Foreign Minister Ioannis Kasoulides said on Saturday that Cyprus wants the status of EU citizens to continue to apply and be recognised within the Sovereign Base Areas (SBAs) on the island.
Kasoulides said the foreign ministry will work to ensure that EU citizens would continue to enjoy rights and privileges in SBA territory as they do throughout Europe. The rights are based on the two agreements made as part of Cyprus` EU Accession Treaty, one between the Republic of Cyprus and the United Kingdom and one between the United Kingdom and the EU.
“We will settle this accordingly. We have two years ahead of us to do it,” he said.
Asked about the future of Cyprus-UK bilateral relations, Kasoulides said that most of the issues, concerning the economy, trade, the banking sector, and other concerns will be settled at the EU level.
Referring to the time needed to see a successor to David Cameron, Kasoulides pointed out that “the gap in terms of time and the uncertainty will have repercussions on the markets and on public opinion in all members states, and therefore both sides need to take decisions on this issue.”
The foreign minister said that the EU heads of state and government, who will meet in Luxembourg on Tuesday, will give instructions to the European Commission on how to plan the next steps.
Referring to the meeting of the EU 27 Foreign Ministers, which he attended on Saturday, which British Minister for Europe David Lidington also attended, Kasoulides said that most participants stressed the need to show respect for the British electorate’s decision, “despite the fact that it was sad for us that they took this decision.”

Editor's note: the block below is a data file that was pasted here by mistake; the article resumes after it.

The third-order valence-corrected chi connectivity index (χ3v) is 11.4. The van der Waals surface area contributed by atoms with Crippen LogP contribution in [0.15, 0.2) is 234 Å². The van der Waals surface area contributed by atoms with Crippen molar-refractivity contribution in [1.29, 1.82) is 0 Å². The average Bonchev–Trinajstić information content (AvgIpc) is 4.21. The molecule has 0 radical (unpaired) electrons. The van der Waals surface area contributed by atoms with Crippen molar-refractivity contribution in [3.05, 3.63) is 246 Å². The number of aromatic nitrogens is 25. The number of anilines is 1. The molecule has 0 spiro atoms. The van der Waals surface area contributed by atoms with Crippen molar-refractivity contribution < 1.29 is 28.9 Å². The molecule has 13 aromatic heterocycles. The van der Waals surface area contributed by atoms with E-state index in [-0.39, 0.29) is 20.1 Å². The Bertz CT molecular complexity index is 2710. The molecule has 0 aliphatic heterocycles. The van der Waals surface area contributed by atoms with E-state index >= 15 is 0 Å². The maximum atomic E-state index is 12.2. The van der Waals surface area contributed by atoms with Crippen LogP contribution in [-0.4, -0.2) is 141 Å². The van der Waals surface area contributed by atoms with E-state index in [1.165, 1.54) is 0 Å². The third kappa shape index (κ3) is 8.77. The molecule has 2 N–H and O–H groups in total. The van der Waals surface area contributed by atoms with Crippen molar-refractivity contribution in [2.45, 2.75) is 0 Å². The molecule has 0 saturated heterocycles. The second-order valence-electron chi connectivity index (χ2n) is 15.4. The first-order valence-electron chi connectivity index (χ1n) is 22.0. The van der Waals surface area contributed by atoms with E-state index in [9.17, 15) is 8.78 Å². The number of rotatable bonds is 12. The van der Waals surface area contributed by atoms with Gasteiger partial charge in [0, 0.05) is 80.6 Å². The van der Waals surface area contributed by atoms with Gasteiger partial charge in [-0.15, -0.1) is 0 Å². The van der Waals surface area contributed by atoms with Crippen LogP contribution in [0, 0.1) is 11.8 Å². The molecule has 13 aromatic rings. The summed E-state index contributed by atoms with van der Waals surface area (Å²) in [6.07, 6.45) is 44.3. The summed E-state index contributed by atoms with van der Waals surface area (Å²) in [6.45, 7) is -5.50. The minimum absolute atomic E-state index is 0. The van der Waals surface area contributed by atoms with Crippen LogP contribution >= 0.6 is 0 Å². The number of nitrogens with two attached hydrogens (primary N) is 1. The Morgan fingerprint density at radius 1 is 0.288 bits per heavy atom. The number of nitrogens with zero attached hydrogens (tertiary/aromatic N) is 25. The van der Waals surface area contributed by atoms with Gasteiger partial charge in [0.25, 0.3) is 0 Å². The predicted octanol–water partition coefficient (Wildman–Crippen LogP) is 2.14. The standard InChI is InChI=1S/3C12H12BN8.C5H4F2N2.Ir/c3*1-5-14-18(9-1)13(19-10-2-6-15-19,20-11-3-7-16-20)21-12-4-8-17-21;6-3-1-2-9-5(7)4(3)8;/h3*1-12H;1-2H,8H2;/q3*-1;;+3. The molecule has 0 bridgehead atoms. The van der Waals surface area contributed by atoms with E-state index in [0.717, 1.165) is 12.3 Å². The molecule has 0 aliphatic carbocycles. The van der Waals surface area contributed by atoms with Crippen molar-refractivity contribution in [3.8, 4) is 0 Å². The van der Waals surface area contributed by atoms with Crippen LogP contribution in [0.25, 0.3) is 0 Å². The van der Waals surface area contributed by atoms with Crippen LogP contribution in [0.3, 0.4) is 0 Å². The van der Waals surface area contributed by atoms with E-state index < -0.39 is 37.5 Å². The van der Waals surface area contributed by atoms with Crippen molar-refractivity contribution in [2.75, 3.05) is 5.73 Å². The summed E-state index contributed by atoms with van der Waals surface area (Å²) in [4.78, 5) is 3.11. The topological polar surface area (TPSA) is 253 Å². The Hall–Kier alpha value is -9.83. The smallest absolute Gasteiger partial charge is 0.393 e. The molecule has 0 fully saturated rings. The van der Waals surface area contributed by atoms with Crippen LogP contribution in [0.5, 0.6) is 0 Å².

He said most foreign ministers requested that the process for the UK exit from the EU should begin as soon as possible.
A period of two years will be needed for this to be concluded, Kasoulides said, adding that meanwhile the UK will continue to be an EU member to which EU law applies and for which there are obligations as for all other member states.
Referring to the fact that sterling plummeted after the Brexit announcement, Kasoulides said it was worrying but that it did not mean that sterling would remain at today`s levels.
He said tourist packages to British tourists visiting Cyprus this summer had been pre-sold, and therefore there was no immediate concern.
On the issue of Cypriots studying in the UK, Kasoulides said he did not think those who were currently studying there would be hit with higher fees.
Referring to the Cypriots non-permanent UK residents working in the country, he recalled that Cyprus is a Commonwealth member, enjoying a certain status as regards this issue. “Those who currently work there have a permit to do so and are not affected,” he said.
As regards the British citizens of Cypriot origin, he said they will be treated in the same way as other British citizens.